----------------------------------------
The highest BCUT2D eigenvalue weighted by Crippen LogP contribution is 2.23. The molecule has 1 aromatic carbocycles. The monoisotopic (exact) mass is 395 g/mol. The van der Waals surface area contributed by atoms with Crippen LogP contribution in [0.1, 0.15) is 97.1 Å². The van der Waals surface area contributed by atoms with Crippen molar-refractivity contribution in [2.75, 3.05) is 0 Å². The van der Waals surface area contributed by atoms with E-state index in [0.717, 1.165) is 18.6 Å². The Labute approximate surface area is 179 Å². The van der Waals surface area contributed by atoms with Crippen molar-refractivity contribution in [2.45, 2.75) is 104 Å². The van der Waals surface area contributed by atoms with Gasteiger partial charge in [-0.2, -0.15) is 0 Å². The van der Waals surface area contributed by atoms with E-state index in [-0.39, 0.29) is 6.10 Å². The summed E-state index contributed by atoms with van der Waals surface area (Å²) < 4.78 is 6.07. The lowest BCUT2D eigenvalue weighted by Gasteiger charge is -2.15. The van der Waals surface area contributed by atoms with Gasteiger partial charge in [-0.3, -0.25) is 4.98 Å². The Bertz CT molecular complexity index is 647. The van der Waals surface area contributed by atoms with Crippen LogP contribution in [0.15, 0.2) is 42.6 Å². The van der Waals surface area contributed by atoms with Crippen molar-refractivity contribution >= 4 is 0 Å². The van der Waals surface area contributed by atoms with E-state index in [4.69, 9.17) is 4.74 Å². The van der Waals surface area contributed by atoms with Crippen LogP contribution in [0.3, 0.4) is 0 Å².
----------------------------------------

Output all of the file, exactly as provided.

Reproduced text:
The highest BCUT2D eigenvalue weighted by Crippen LogP contribution is 2.23. The molecule has 1 aromatic carbocycles. The monoisotopic (exact) mass is 395 g/mol. The van der Waals surface area contributed by atoms with Crippen LogP contribution in [0.1, 0.15) is 97.1 Å². The van der Waals surface area contributed by atoms with Crippen molar-refractivity contribution in [2.75, 3.05) is 0 Å². The van der Waals surface area contributed by atoms with E-state index in [0.717, 1.165) is 18.6 Å². The Labute approximate surface area is 179 Å². The van der Waals surface area contributed by atoms with Crippen molar-refractivity contribution in [2.45, 2.75) is 104 Å². The van der Waals surface area contributed by atoms with Gasteiger partial charge in [-0.2, -0.15) is 0 Å². The van der Waals surface area contributed by atoms with E-state index in [-0.39, 0.29) is 6.10 Å². The summed E-state index contributed by atoms with van der Waals surface area (Å²) < 4.78 is 6.07. The lowest BCUT2D eigenvalue weighted by Gasteiger charge is -2.15. The van der Waals surface area contributed by atoms with Gasteiger partial charge in [-0.3, -0.25) is 4.98 Å². The Bertz CT molecular complexity index is 647. The van der Waals surface area contributed by atoms with Crippen LogP contribution in [0.15, 0.2) is 42.6 Å². The van der Waals surface area contributed by atoms with Crippen molar-refractivity contribution >= 4 is 0 Å². The van der Waals surface area contributed by atoms with E-state index in [4.69, 9.17) is 4.74 Å². The van der Waals surface area contributed by atoms with Crippen LogP contribution in [0.3, 0.4) is 0 Å².